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Vista Makes Creative Labs Dupe Linux

Hardware

Published on 17 May 2007 08:39 AM EDT
Written by Michael Larabel in Hardware
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If you were hoping to use a Creative X-Fi series sound card under Linux in the near future, think again. Last June we told you that Creative was planning on Q2'2007 for delivering a binary blob to support the X-Fi series along with delivering full support for ALSA and OpenAL v1.1 with EAX effects. Creative has now updated their open-source page saying that their closed-source X-Fi Linux driver will not even be in a public beta until the end of third quarter or fourth quarter this year. With the beta not even being available until the end of the year, we would be very surprised if Creative Labs will even deliver a stable X-Fi driver this year at all. What's the reason for this delay? It's due to Microsoft's Vista: "It has taken more resources than expect[ed] to redesign our software and drivers for Vista." Keep in mind that the driver they will be delivering to Linux X-Fi owners isn't even open-source.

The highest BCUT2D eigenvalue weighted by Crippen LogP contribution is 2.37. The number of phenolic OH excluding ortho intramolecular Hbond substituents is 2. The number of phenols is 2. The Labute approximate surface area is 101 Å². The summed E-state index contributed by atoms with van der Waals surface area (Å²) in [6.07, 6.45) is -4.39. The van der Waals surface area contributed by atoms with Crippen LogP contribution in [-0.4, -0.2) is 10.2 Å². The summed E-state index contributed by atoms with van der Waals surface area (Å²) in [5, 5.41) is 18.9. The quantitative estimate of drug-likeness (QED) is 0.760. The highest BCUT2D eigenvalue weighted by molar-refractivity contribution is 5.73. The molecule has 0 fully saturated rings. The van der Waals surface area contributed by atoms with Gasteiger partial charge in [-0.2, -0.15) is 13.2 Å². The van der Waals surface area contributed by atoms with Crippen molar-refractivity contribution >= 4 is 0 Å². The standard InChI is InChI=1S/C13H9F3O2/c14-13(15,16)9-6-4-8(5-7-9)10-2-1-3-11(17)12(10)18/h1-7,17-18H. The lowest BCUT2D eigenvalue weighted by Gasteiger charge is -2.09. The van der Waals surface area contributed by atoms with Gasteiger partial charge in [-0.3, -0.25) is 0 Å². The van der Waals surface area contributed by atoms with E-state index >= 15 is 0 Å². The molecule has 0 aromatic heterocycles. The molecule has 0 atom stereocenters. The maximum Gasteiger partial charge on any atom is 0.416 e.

It was bad enough when it took ATI about six months to deliver a Radeon X1000 "R500" Linux driver, but it will be over two years since Creative first introduced the X-Fi series and we still have no Linux support -- thanks to Microsoft Vista.

According to the ALSA's Sound Card Support Matrix, the Creative Labs Sound Blaster X-Fi series still lacks any form of support from their open-source driver. The only path for Linux support at this time is purchasing the OSS driver from 4Front Technologies, but OSS is only rumored to support the X-Fi Xtreme Audio.

Discuss Here. Digg Here.

About The Author
Michael Larabel is the principal author of Phoronix.com and founded the web-site in 2004 with a focus on enriching the Linux hardware experience and being the largest web-site devoted to Linux hardware reviews, particularly for products relevant to Linux gamers and enthusiasts but also commonly reviewing servers/workstations and embedded Linux devices. Michael has written more than 10,000 articles covering the state of Linux hardware support, Linux performance, graphics hardware drivers, and other topics. Michael is also the lead developer of the Phoronix Test Suite, Phoromatic, and OpenBenchmarking.org automated testing software. He can be followed via and or contacted via .
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